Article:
The Yankees find themselves in unfamiliar territory: their first basemen have been among the worst in baseball for the past three years, worth only 1.9 fWAR. Tied for 26th in the league with the Angels, that ranks ahead of only the Orioles, Mariners and Rockies— a steep drop off for a franchise that once wrote one of Don Mattingly, Tino Martinez, Jason Giambi or Mark Teixeira into its lineup every night for three decades. Despite this, the Yankees have displayed remarkably little interest in adding a new first baseman this offseason, but that’s because Brian Cashman may already have found a worthy replacement in Luke Voit.
Acquired from the Cardinals at last year’s trade deadline for Gio Gallegos and Chasen Shreve, Voit seemed to be another AAAA player destined for a perpetual shuttle between Scranton and the Bronx. That’s exactly what he was in the beginning, hitting just .222/.263/.222 in 18 at-bats across 7 games. But then he got hot, hitting two home runs in a late August Friday matchup at Camden Yards, and he never looked back.
The Friday matchup was a springboard for Voit, who slugged .333/.405/.689 (194 wRC+) with 14 home runs in 148 plate appearances for the Yankees down the stretch. Many of those home runs either tied a game or gave the Yankees the lead (that was true for 5 of his first NYY 7 home runs), and his towering triple in the Wild Card Game against Oakland sealed the victory for the Yanks.
The Yankee front office is among the most analytically advanced in baseball, and it’s particularly skilled at identifying seemingly forgettable players it believes are poised for a breakout—that’s how Didi Gregorius and Aaron Hicks came to the Bronx virtually for free—and Voit himself had long been a target. A recent track record of front office success like that, coupled with those eye-popping numbers, is almost enough to make you forget that his success came in only 148 plate appearances.
Small sample sizes, especially during critical moments down the stretch, often hide flaws and trends that will only be exposed over the long-term, like a hole in a swing or an abnormally high batting average on balls hit in play (BABIP). Look at Voit’s 2018 numbers, and you’ll see that he struggled to hit high-velocity fastballs and sported a .381 BABIP—two trademarks of inflated performance. Nobody reasonable expects Voit to put up a 200 wRC+ in 2019, that doesn’t necessarily mean that he is wholly a product of a small sample size. Look further behind the curtain and what you’ll find is a hitter with a foundation for future success.
The most common explanation we hear for a high BABIP is that a higher percentage of grounders are finding their way through holes or weak fly balls land in unmanned areas, but that’s not the only reason. Another reason is that a player might be consistently making the sort of contact that generally results in hits, hitting the ball hard and at the right angle off the bat. Voit’s publicly-available Statcast data shows that the latter is true for him.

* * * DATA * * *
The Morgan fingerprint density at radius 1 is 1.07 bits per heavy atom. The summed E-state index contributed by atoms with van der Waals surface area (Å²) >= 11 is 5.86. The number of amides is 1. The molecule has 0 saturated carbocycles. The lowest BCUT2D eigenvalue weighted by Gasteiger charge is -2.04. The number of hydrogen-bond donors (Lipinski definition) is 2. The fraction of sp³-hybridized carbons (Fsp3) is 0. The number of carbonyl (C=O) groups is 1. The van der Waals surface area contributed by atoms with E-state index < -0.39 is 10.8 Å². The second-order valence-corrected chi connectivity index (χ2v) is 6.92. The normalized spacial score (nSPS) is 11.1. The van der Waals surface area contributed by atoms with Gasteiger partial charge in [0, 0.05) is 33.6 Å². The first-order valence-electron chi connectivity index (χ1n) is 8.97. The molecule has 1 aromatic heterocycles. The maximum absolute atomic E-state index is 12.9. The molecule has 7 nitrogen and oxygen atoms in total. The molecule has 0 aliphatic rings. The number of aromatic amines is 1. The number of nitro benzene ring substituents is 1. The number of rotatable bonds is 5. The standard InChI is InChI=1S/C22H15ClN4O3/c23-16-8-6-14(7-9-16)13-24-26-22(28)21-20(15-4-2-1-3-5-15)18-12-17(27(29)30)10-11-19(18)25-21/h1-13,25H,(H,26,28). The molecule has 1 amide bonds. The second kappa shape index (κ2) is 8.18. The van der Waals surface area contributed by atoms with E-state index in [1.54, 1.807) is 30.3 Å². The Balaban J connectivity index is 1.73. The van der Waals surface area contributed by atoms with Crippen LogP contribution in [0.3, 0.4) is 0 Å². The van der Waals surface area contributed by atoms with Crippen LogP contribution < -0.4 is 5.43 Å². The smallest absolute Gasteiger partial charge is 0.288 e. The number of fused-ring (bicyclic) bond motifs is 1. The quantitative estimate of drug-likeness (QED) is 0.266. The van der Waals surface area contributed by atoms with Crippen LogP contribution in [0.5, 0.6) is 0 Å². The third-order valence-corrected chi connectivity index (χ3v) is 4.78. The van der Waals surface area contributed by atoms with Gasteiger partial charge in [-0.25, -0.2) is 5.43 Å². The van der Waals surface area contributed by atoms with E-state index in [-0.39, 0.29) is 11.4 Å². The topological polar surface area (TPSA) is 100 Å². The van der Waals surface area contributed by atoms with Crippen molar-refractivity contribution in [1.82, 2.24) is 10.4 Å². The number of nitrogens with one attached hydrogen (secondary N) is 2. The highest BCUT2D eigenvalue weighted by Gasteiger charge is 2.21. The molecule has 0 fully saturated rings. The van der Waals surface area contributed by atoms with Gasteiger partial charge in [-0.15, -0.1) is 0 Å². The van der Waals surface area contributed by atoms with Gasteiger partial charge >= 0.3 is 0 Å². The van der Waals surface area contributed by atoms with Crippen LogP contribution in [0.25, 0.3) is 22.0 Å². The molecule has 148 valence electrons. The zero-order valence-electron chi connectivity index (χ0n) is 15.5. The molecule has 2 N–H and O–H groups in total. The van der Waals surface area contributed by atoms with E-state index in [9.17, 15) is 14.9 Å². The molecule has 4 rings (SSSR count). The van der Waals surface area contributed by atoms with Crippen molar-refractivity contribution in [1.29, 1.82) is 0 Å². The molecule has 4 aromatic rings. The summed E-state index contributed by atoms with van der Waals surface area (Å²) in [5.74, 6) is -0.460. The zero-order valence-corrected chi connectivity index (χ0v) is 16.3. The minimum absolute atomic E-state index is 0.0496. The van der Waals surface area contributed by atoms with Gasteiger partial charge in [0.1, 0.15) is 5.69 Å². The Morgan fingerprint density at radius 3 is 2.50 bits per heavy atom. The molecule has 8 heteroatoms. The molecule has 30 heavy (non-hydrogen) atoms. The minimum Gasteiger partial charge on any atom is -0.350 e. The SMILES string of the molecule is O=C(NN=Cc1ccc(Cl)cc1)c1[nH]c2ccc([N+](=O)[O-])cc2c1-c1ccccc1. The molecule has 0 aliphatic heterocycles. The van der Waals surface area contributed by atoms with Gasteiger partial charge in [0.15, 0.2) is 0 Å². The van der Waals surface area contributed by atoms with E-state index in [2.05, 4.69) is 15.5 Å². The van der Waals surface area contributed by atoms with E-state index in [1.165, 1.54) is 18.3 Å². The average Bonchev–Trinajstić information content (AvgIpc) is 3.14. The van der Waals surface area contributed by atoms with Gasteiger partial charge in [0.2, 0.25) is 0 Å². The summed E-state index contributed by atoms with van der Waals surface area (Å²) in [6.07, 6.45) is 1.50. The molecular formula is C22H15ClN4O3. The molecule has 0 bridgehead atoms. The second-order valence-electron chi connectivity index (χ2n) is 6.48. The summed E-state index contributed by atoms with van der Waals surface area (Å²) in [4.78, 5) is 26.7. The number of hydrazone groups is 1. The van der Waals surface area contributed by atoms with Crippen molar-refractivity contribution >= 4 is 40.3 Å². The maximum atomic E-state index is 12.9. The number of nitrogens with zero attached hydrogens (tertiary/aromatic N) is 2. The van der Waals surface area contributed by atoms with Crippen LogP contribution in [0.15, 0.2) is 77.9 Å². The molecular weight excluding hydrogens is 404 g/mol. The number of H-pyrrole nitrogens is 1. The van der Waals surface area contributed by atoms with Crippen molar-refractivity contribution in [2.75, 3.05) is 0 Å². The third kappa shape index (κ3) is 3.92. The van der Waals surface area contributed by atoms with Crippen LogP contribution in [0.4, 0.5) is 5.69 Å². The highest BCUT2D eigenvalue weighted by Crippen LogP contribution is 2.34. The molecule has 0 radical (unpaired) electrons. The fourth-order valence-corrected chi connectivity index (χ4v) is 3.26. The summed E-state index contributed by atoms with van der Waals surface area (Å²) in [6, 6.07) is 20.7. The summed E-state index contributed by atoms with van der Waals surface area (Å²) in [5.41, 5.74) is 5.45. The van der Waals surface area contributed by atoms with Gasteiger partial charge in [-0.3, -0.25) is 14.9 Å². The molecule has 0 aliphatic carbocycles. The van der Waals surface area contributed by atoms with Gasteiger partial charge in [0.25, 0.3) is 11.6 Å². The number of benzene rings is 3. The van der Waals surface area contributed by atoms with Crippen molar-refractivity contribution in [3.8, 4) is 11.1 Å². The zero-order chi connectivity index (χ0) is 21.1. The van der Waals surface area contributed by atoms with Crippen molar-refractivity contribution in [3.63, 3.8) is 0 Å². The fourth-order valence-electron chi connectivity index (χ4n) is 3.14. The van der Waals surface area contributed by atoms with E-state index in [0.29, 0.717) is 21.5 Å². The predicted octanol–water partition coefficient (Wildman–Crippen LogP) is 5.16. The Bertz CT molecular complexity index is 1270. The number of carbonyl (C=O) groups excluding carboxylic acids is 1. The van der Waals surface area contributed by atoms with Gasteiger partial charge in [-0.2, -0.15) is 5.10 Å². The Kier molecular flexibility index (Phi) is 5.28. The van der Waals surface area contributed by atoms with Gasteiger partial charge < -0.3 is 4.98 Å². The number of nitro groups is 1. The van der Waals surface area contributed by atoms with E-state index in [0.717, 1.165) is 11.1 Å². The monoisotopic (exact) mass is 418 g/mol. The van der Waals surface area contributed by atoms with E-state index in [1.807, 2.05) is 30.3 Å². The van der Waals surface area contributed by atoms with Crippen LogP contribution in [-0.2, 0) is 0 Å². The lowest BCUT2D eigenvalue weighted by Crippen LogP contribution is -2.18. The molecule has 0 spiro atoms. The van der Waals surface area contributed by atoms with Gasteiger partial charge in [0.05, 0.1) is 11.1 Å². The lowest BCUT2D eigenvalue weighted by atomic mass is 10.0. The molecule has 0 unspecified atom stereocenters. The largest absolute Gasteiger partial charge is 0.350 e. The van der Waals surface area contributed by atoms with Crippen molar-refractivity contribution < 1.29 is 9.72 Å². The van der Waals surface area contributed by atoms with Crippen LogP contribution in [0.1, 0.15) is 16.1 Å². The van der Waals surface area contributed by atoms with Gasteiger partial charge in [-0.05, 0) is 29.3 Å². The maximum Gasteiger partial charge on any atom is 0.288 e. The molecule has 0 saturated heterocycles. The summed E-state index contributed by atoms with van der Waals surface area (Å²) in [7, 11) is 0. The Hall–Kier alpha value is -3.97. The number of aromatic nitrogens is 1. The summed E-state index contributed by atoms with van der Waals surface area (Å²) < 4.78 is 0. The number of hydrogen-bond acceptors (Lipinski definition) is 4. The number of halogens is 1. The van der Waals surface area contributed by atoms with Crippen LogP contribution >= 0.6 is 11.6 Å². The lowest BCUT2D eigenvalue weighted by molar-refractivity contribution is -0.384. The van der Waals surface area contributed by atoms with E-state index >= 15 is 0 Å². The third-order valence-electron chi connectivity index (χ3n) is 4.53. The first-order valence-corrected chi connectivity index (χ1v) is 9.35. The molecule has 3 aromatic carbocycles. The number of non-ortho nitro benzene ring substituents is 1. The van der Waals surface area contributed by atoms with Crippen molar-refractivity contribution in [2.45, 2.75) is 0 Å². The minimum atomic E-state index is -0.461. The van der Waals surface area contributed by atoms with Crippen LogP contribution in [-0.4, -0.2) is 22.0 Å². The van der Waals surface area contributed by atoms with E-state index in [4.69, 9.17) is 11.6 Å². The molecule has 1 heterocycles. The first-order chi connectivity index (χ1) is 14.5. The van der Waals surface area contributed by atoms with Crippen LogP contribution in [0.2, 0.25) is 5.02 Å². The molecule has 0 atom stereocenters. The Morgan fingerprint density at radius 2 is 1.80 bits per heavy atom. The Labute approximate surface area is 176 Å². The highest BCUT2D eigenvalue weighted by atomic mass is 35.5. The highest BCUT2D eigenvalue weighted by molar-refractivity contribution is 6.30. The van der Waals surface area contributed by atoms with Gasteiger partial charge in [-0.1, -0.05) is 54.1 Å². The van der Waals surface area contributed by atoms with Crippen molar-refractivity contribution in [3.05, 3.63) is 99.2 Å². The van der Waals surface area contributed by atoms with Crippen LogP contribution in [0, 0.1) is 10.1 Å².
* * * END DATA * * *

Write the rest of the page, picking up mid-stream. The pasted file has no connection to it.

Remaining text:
Voit put exactly 100 balls in play (BBE) last year, and 54 percent of them left his bat at 95 mph or greater—good for 3rd in the league among all players with a minimum 100 BBE, behind only Miguel Cabrera and Aaron Judge.
Hitting the ball hard is only half of the job, though, and Voit also excelled at elevating those balls that he hit hard. The technical term for such contact is a barrel, and it’s considered the optimal outcome for an at-bat; batters hit .822 with a 2.386 slugging percentage on barrels in 2016, underscoring that the type of contact made is a more important factor than anything else in predicting success.
Voit produced barrels in 12.4 percent of his at-bats down the stretch, a mark that was tops in the league among all batters with a minimum 100 BEE. These figures help explain why 19 of Voit’s 44 hits (43 percent) went for extra-bases, and why 14 of those went for home runs: these weren’t cheap hits. Alongside those results was complementary patience, as Voit saw more pitches per plate appearance than league average and walked in 10 percent of his plate appearances. The eye-test supports this data, as Voit rarely looked overmatched.
Again, it’s a small sample—but a player can only produce in the opportunity he’s given, and there’s no arguing the fact that Voit’s offensive successes in New York were well-earned.
What this all means for 2019 is hard to say. Repeating the success he found in September is highly unlikely unless you believe that Voit is suddenly, at age 27, one of baseball’s best hitters. But his batted ball data does suggest that Voit has the potential to give above-average production at first base for the Yanks—something that hasn’t happened in three years—and that he can be another power-hitting force in baseball’s most powerful offense.
For what they’re worth, the projections on him are varied. Baseball Prospectus’ PECOTA optimistically casts him the 22nd best hitter in baseball, which would be great but feels entirely too optimistic. Fangraphs’ Steamer, by contrast, suggests a more down-to-earth but still productive 115 wRC+. Both would make Voit the Yanks’ most productive first baseman since 2015 Mark Teixeira, and even a 115 wRC+ would be quite remarkable for a player following Voit’s career trajectory.
Perhaps both projections are too optimistic; after all, 148 plate appearances is not a lot, and perhaps his vulnerability to high-velocity fastballs will catch up to him or he was just simply hitting AAAA September pitching hard, inflating his numbers. But even with the requisite red flags and sample size warnings, there is more than enough evidence to suggest that Luke Voit is for real, and that Brian Cashman has found yet another hidden gem.